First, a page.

The Art of Scouting, a new book written by Kansas City Star columnist Sam Mellinger, was released last week. The title belies the content to some degree, since what follows is not a scouting manual (though there is a chapter that covers the basics, like the 20-80 scale). Instead the Art in question refers to long-time scout Art Stewart, whose seven decades in the game are covered in memoir form.
Reviewing The Art of Scouting is a tough assignment. It delivers on its promise by chronicling Stewart's life—focusing heavily on his career with the Yankees and Royals, of course, but also finding time to spend two chapters on his wives—and Mellinger makes no attempt to steal the show with dazzling prose; this is a book about a baseball man and the game he loves, and he realizes it. So should we. That means, rather than approach the book with a critical eye, we ought to review some of the many takeaways.
The Royals have almost signed a lot of good players
What-if scenarios are a genre staple, and Stewart offers plenty of them throughout the book. A cynic might wonder whether Stewart is sharing these stories about the Royals and Derek Jeter and Roberto Alomar in the name of self interest. That does not appear to be the main motivation, however, and the book features instances where Stewart cops to mistakes. For instance: the Royals were convinced Roy Branch would become the next Bob Gibson when they took him fifth in the 1971 draft. Truth is, Branch would never appear in a big-league game for Kansas City.
The best of these could-have-should-haves focuses on a scout named Herb Rayborn. Rayborn teased Stewart about two kids he had "hidden in the bushes" down in Panama. Yet because the kids were not yet of age, the Royals needed to wait before adding them to the system. There was just one catch: Rayborn's contract expired before Kansas City inked the kids. The Royals wanted to keep Rayborn with the org, but the Yankees offered him a $5,000 raise. When Kansas City failed to match, Rayborn and his two Panamanian prospects headed to New York. Their names? Ramiro Mendoza and Mariano Rivera.
The James Shields trade is still defended
While most of the book is focused on past players and transactions, Stewart finds space to gush about Salvador Perez and shed light on one of the Royals' most polarizing deals: the James Shields trade.
You might expect Stewart to sidestep the move, but he doesn't. He offers a fair assessment of Wil Myers, even acknowledging that he was a better player than Jeff Francoeur, before explaining why K.C. made the trade."You hate to give up talent from your own system, but that's the only way you're going to get something in return," he reasons. "You can't wait until everything's in place. Like one of our scouts likes to say, that's like waiting until you're financially set before having kids. Good luck."
Stewart is effusive in his praise for Shields' leadership abilities, and concludes: "We were building something here, and we owed it to the guys in that clubhouse and to ourselves to be aggressive."
Whether you agree with Stewart and the Royals on all the points are not, they aren't apologizing fore the trade.
Scott Boras is tricky
Even though everyone recognizes Boras as a skilled negotiator, we know little about his methods. Sure he's good for binders, quips, and the occasional holdout, but most of his work is done behind closed doors, with people who have no reason to dish on his secrets. Stewart offers rare insight into one of Boras' strategies during a story about Johnny Damon's amateur negotiations. The trick? Not countering a contract offer. It seems to go against the negotiating grain, yet it makes sense; if the team doesn't know what the magic number is, then they might bid above it. Of course there are some caveats—the team has to find the player desirable enough to play along, etc.—but you wonder how often Boras has used that card to his gain.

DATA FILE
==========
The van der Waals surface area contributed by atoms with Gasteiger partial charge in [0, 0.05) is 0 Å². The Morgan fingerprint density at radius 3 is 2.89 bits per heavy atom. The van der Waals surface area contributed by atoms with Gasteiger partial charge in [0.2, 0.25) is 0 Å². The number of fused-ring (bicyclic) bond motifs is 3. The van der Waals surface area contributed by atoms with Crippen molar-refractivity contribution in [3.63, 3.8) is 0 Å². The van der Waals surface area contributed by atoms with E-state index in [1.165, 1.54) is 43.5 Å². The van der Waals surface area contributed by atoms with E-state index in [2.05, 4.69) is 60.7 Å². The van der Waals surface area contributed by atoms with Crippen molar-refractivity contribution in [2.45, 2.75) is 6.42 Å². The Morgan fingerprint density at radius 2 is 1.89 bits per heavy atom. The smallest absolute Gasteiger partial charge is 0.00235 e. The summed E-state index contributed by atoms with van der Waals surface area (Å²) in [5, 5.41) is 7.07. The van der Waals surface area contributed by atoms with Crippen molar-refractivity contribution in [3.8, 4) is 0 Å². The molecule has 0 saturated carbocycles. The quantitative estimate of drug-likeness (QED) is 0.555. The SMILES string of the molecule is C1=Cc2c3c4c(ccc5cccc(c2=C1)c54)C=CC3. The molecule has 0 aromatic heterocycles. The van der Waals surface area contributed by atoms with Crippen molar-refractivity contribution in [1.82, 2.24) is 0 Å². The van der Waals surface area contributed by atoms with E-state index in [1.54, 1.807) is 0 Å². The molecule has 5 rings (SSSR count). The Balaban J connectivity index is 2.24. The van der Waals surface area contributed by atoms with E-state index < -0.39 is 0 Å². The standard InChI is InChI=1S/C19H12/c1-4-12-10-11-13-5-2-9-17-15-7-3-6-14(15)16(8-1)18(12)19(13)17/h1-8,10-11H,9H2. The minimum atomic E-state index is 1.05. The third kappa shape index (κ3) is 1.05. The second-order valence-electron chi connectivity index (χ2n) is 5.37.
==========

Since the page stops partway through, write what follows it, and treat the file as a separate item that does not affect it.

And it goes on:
George Brett's memorable reaction
Another genre staple is talking about a great player before he was great. Given Stewart's job, it's no surprise the book features many of these stories. The one that stands out concerns George Brett.
Stewart includes a scouting report that pegs Brett as a good, not great prospect who won't stick at shortstop and needs help with his hitting mechanics. (An almost identical report is viewable here.) Stewart again passes on the self-high-five, opting instead to credit Brett's hard work and dedication to getting better. He goes on to praise Brett in about every way imaginable. It's all touching. None of it can size up to how Brett reacted to his drafting, which according to Stewart, went like this: "Where the hell is Kansas City? And who the hell are the Kansas City Royals?"
Stewart embraces the present
Perhaps the most impressive aspect to the book is Stewart himself. Although his experience could entitle him to ignoring the latest developments in the sport, he shows an impressive grasp of current events. Stewart explains why teams like the Royals have to lock their youngsters up early, nods towards the Rays as a team that has revolutionized the shift, and seems well-informed about all the technological advances enabling players and executives to make improved decisions. In short, Stewart is anything but the stereotypical old scout, even if he has every right to be.
If any of this or stories about Lou Brock, Buck O'Neil, and the Royals Baseball Academy sounds interesting, then consider giving The Art of Scouting a purchase.
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